Tobacco Advertising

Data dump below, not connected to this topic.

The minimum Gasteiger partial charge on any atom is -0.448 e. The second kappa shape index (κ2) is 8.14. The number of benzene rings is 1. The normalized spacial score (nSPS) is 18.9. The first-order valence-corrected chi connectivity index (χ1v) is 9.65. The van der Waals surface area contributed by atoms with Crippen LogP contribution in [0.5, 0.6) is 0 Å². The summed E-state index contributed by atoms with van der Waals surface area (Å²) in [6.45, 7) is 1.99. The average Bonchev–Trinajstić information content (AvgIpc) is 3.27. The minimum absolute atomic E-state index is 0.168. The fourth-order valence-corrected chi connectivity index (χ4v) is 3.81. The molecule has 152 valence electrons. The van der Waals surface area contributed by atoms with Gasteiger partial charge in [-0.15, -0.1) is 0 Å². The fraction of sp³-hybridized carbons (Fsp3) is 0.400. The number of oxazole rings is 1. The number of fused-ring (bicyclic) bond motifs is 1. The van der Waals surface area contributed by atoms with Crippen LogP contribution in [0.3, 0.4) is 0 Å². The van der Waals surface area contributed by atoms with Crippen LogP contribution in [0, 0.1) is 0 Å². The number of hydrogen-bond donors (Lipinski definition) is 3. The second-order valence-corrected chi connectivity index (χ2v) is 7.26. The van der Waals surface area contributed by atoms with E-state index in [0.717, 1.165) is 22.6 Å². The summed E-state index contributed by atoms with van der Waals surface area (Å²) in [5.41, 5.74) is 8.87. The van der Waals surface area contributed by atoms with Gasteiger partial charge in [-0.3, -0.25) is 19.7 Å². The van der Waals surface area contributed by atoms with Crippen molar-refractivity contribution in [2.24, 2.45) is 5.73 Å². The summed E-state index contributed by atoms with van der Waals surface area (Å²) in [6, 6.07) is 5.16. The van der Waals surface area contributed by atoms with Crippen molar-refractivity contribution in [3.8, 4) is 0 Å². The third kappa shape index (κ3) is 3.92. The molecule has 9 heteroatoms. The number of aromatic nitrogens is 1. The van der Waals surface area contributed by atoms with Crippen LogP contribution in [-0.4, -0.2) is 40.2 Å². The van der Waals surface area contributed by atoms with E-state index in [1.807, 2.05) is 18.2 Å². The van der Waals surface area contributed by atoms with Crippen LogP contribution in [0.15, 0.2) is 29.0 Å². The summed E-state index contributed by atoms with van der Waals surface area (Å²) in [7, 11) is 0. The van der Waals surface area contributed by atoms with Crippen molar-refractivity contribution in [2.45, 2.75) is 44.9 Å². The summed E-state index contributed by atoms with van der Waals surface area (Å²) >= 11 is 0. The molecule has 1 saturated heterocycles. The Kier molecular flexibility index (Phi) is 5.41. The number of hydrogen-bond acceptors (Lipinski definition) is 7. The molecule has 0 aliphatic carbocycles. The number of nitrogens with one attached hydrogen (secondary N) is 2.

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Introduction To say that tobacco advertising stimulates tobacco sales may seem a simple and moderate statement. In reality, tobacco control activists often meet serious opposition in defending this fact. Achieving the restriction or banning of tobacco advertising is one of the fiercest battles to face. Tobacco lobbyists usually assert that advertising does not increase the overall quantity of tobacco sold. Rather, the tobacco industry maintains that advertising merely enhances the market share of a particular brand, without recruiting new smokers. These arguments are not always easy to counter. This Factsheet gives health advocates the arguments and research data needed to face well-prepared tobacco lobbyists in public debate. The data cited are all presented in reputable scientific journals or congresses. They demonstrate that tobacco advertising entices young people to begin smoking and that restricting or banning advertising has a measurable effect on smoking behaviour. Research on tobacco advertising and consumption It is not possible to conduct a randomised controlled trial to study the effect of an advertising ban. Such a trial would require long-term exposure of one group of people to cigarette advertising, while ensuring that a control group would be completely unexposed. This is neither feasible nor ethical. Scientists funded by the tobacco industry have argued that in the absence of data from such a trial, it can never be proven that banning tobacco advertising will reduce tobacco consumption. However, most researchers agree that reliable conclusions can be drawn from other types of studies. Three main types of studies have examined the relationship between tobacco advertising and consumption: 1. econometric research on the link between expenditure on advertising and tobacco consumption 2. research comparing tobacco consumption within a country before and after an ad ban 3. international comparison of trends in tobacco consumption and anti-tobacco measures Econometric research Numerous studies have investigated the relationship between expenditure on tobacco advertising and consumption of tobacco ([1]). Adjustment must be made for important factors such as product price, available income, etc., to avoid drawing wrong conclusions. As econometric studies look at total expenditure and total consumption, no specific conclusions regarding eff... ... middle of paper ... ...kers on adult susceptibility to smoking. Journal of the National Cancer Institute, 87, 1538-1545 [17] DiFranza JR et al. (1991). RJR Nabisco’s cartoon camel promotes Camel cigarettes to children. J Am Med Assoc 266, 3149-3153 [18] Nelson E, White D. (1992) Children’s awareness of cigarette advertisements on television. Health Education Journal, 51, 34-37. [19] Luke D, Esmundo E, Bloom Y. (2000) Smoke signs: Patterns of tobacco billboard advertising in a metropolitan region, Tobacco Control, 2000, (9), 16-23. [20] Guthrie B (1994). Tobacco advertising near schools. British Medical Journal, 308, 658 [21] Guthrie, B. (1995). Tobacco companies violated advertising restriction. British Medical Journal, 311, 1501 [22] Gilpin EA, Pierce JP, Rosbrook B. (1997). Are adolescents receptive to current sales promotion practices of the tobacco industry? Preventive Medicine, 26, 14-21. [23] Jha P, Chaloupka FJ. (1999) Curbing the Epidemic: Governments and the Economics of Tobacco Control, World Bank, Washington DC 24 NSPH (1998). Tabaksontmoedigingsbeleid: Gezondheidseffectrapportage [Tobacco Control Policy: Health effects report]. Utrecht: Netherlands School of Public Health (NSPH).

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